Sledge (Mother and Son: A Memoir, 1995) turns his gaze southward to re-create the passionate love affair between Elizabeth Bishop and Brazilian Lota de Macedo Soares.
Elizabeth and Lota had briefly met each other at a social function in New York, so when in 1951, at the age of 40, Elizabeth goes to Rio to visit some friends, it’s both likely and logical that she would renew her acquaintance with Lota, an immensely wealthy aristocrat and political firebrand. Besotted with modern architecture, Lota is building a glass house in Samambaia, in the jungle, where Elizabeth joins her—and Elizabeth essentially doesn’t go home for the next 17 years. The relationship is complicated, in part because of Lota’s fiery personality. She recognizes Elizabeth’s genius and encourages, coaxes and beguiles her into writing more poetry, but she’s both concerned and horrified by Elizabeth’s severe alcoholism. (At one point Elizabeth justifies her craving by claiming that “drinking…provided a context, a frame, if you required one, for the disorganized desire to cause injury to yourself, operating somewhat like the formal structure of a poem.”) For her part, Elizabeth wants to give herself over to the intensity of a love relationship, but Lota alternates between being clingy and erratic. The political situation in Brazil is volatile, though eventually Lota gets a place in the new order. As always, she’s both imperious and seductive—and she definitely likes to get her way—but the energy she invests in political commitments and maneuverings diminishes her relationship with the poet. After a short stint teaching at the University of Washington, Elizabeth returns to Brazil, feeling that she’s failed as a teacher. She comes back to discover Lota in ill health and begins to nurse her, though much to Lota’s rage she still can’t control her almost constant need for drink. Close to death, Lota hurries the process by taking an overdose of sleeping pills.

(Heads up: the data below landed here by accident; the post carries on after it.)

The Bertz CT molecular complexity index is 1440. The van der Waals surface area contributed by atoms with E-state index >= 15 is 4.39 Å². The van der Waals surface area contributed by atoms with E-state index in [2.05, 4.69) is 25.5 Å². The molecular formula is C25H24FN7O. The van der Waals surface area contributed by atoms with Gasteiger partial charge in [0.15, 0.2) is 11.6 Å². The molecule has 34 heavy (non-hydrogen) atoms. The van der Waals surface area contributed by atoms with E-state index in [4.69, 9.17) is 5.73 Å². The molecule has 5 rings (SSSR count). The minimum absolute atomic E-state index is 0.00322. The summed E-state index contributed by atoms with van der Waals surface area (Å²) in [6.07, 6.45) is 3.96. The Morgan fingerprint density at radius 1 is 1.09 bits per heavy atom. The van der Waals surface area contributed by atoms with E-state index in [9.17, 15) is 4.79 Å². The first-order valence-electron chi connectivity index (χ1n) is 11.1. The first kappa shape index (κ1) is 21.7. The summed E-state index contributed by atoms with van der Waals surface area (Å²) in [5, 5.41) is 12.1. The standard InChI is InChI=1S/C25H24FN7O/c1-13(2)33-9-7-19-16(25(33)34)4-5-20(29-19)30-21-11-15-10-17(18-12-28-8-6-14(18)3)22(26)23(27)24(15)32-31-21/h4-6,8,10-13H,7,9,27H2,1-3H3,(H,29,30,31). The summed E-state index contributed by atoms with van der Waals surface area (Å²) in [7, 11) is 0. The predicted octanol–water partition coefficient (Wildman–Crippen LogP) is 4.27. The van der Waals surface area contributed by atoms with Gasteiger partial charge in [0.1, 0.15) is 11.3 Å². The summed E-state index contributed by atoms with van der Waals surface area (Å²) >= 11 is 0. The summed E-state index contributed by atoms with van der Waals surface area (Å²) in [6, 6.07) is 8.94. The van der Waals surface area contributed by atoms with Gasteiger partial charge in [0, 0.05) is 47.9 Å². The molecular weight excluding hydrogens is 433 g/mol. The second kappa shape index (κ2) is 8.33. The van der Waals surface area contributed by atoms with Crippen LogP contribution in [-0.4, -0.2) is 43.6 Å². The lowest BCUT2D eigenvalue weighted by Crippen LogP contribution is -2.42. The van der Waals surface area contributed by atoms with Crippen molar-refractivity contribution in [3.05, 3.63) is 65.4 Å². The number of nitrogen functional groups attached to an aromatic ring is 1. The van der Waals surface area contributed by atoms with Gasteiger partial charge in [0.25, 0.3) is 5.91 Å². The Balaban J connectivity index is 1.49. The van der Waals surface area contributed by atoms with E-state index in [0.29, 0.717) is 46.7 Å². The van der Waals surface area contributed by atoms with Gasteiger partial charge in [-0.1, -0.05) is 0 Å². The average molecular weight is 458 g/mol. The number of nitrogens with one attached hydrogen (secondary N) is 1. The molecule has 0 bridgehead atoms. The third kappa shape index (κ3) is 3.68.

A moving novel of an illicit and impassioned relationship.